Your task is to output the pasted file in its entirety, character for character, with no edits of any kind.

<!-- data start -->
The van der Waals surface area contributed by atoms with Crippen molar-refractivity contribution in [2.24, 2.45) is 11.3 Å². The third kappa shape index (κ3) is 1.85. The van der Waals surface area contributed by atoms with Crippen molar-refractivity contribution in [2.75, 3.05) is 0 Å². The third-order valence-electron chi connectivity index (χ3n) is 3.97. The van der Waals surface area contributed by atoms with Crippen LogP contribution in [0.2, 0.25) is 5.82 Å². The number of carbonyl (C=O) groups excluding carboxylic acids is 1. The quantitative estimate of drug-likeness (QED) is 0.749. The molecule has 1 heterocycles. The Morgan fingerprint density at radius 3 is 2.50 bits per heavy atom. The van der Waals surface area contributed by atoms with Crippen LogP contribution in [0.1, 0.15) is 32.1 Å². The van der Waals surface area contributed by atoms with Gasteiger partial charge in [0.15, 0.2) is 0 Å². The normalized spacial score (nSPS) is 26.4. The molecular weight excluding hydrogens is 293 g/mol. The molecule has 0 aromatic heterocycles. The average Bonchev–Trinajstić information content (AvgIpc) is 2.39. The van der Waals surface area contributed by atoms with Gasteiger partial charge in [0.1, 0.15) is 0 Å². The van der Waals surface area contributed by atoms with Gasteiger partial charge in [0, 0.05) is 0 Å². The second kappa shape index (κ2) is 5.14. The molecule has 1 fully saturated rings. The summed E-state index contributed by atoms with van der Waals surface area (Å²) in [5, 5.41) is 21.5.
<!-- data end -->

The van der Waals surface area contributed by atoms with Crippen molar-refractivity contribution in [2.24, 2.45) is 11.3 Å². The third kappa shape index (κ3) is 1.85. The van der Waals surface area contributed by atoms with Crippen molar-refractivity contribution in [2.75, 3.05) is 0 Å². The third-order valence-electron chi connectivity index (χ3n) is 3.97. The van der Waals surface area contributed by atoms with Crippen LogP contribution in [0.2, 0.25) is 5.82 Å². The number of carbonyl (C=O) groups excluding carboxylic acids is 1. The quantitative estimate of drug-likeness (QED) is 0.749. The molecule has 1 heterocycles. The Morgan fingerprint density at radius 3 is 2.50 bits per heavy atom. The van der Waals surface area contributed by atoms with Crippen LogP contribution in [0.1, 0.15) is 32.1 Å². The van der Waals surface area contributed by atoms with Gasteiger partial charge in [0.15, 0.2) is 0 Å². The normalized spacial score (nSPS) is 26.4. The molecular weight excluding hydrogens is 293 g/mol. The molecule has 0 aromatic heterocycles. The average Bonchev–Trinajstić information content (AvgIpc) is 2.39. The van der Waals surface area contributed by atoms with Gasteiger partial charge in [0.1, 0.15) is 0 Å². The van der Waals surface area contributed by atoms with Gasteiger partial charge in [0, 0.05) is 0 Å². The second kappa shape index (κ2) is 5.14. The molecule has 1 fully saturated rings. The summed E-state index contributed by atoms with van der Waals surface area (Å²) in [5, 5.41) is 21.5.